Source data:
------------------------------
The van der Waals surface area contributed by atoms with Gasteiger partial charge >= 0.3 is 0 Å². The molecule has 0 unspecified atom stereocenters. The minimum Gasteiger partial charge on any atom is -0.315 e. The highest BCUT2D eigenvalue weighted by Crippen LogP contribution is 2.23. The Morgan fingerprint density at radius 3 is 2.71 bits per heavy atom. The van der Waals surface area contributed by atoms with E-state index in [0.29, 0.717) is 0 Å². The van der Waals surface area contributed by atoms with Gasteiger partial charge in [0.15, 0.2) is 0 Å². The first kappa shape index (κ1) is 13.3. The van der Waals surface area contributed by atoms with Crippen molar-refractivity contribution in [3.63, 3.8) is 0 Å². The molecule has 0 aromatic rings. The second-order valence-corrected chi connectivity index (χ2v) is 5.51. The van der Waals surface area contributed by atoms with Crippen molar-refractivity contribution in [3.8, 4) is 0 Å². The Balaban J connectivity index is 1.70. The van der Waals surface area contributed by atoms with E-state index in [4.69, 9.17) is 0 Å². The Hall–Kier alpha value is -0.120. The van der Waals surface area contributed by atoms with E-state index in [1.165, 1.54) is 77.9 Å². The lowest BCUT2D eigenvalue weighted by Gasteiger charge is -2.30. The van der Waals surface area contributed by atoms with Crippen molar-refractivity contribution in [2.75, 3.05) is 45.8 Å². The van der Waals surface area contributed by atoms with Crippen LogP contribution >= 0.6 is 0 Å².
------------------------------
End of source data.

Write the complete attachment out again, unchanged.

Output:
The van der Waals surface area contributed by atoms with Gasteiger partial charge >= 0.3 is 0 Å². The molecule has 0 unspecified atom stereocenters. The minimum Gasteiger partial charge on any atom is -0.315 e. The highest BCUT2D eigenvalue weighted by Crippen LogP contribution is 2.23. The Morgan fingerprint density at radius 3 is 2.71 bits per heavy atom. The van der Waals surface area contributed by atoms with E-state index in [0.29, 0.717) is 0 Å². The van der Waals surface area contributed by atoms with Gasteiger partial charge in [0.15, 0.2) is 0 Å². The first kappa shape index (κ1) is 13.3. The van der Waals surface area contributed by atoms with Crippen molar-refractivity contribution in [3.63, 3.8) is 0 Å². The molecule has 0 aromatic rings. The second-order valence-corrected chi connectivity index (χ2v) is 5.51. The van der Waals surface area contributed by atoms with Crippen molar-refractivity contribution in [3.8, 4) is 0 Å². The Balaban J connectivity index is 1.70. The van der Waals surface area contributed by atoms with E-state index in [4.69, 9.17) is 0 Å². The Hall–Kier alpha value is -0.120. The van der Waals surface area contributed by atoms with E-state index in [1.165, 1.54) is 77.9 Å². The lowest BCUT2D eigenvalue weighted by Gasteiger charge is -2.30. The van der Waals surface area contributed by atoms with Crippen molar-refractivity contribution in [2.75, 3.05) is 45.8 Å². The van der Waals surface area contributed by atoms with Crippen LogP contribution >= 0.6 is 0 Å².